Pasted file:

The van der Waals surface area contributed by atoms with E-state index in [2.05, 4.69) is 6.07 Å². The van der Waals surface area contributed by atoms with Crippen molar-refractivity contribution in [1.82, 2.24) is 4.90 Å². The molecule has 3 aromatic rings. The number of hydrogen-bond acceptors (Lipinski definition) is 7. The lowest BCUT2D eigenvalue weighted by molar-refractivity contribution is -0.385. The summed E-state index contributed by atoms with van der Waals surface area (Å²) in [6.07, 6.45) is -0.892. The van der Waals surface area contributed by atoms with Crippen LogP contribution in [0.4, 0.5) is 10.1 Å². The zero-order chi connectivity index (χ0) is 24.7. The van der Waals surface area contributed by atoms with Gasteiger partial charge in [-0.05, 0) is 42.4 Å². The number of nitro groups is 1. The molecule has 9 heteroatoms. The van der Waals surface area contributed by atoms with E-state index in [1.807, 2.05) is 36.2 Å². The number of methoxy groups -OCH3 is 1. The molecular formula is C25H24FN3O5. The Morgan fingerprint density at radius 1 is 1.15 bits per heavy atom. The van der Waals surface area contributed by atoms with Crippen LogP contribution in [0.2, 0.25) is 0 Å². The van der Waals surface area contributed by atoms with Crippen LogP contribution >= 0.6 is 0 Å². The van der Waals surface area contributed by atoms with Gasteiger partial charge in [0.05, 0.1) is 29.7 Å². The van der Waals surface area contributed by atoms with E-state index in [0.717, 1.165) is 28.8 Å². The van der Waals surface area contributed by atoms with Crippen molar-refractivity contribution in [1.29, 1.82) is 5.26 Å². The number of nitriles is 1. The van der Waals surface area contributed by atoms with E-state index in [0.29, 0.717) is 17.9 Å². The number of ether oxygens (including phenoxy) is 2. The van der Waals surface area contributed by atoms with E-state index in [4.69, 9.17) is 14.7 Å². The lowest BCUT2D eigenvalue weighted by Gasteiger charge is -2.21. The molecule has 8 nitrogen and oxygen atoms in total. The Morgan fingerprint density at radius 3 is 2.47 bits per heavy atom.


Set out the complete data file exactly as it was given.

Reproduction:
The van der Waals surface area contributed by atoms with E-state index in [2.05, 4.69) is 6.07 Å². The van der Waals surface area contributed by atoms with Crippen molar-refractivity contribution in [1.82, 2.24) is 4.90 Å². The molecule has 3 aromatic rings. The number of hydrogen-bond acceptors (Lipinski definition) is 7. The lowest BCUT2D eigenvalue weighted by molar-refractivity contribution is -0.385. The summed E-state index contributed by atoms with van der Waals surface area (Å²) in [6.07, 6.45) is -0.892. The van der Waals surface area contributed by atoms with Crippen LogP contribution in [0.4, 0.5) is 10.1 Å². The zero-order chi connectivity index (χ0) is 24.7. The van der Waals surface area contributed by atoms with Gasteiger partial charge in [-0.05, 0) is 42.4 Å². The number of nitro groups is 1. The molecule has 9 heteroatoms. The van der Waals surface area contributed by atoms with E-state index in [1.807, 2.05) is 36.2 Å². The number of methoxy groups -OCH3 is 1. The molecular formula is C25H24FN3O5. The Morgan fingerprint density at radius 1 is 1.15 bits per heavy atom. The van der Waals surface area contributed by atoms with Crippen LogP contribution in [0.2, 0.25) is 0 Å². The van der Waals surface area contributed by atoms with Crippen LogP contribution >= 0.6 is 0 Å². The van der Waals surface area contributed by atoms with Gasteiger partial charge in [0.05, 0.1) is 29.7 Å². The van der Waals surface area contributed by atoms with E-state index in [0.717, 1.165) is 28.8 Å². The van der Waals surface area contributed by atoms with Crippen molar-refractivity contribution in [1.29, 1.82) is 5.26 Å². The number of nitriles is 1. The van der Waals surface area contributed by atoms with E-state index in [0.29, 0.717) is 17.9 Å². The number of ether oxygens (including phenoxy) is 2. The van der Waals surface area contributed by atoms with E-state index in [4.69, 9.17) is 14.7 Å². The lowest BCUT2D eigenvalue weighted by Gasteiger charge is -2.21. The molecule has 8 nitrogen and oxygen atoms in total. The Morgan fingerprint density at radius 3 is 2.47 bits per heavy atom.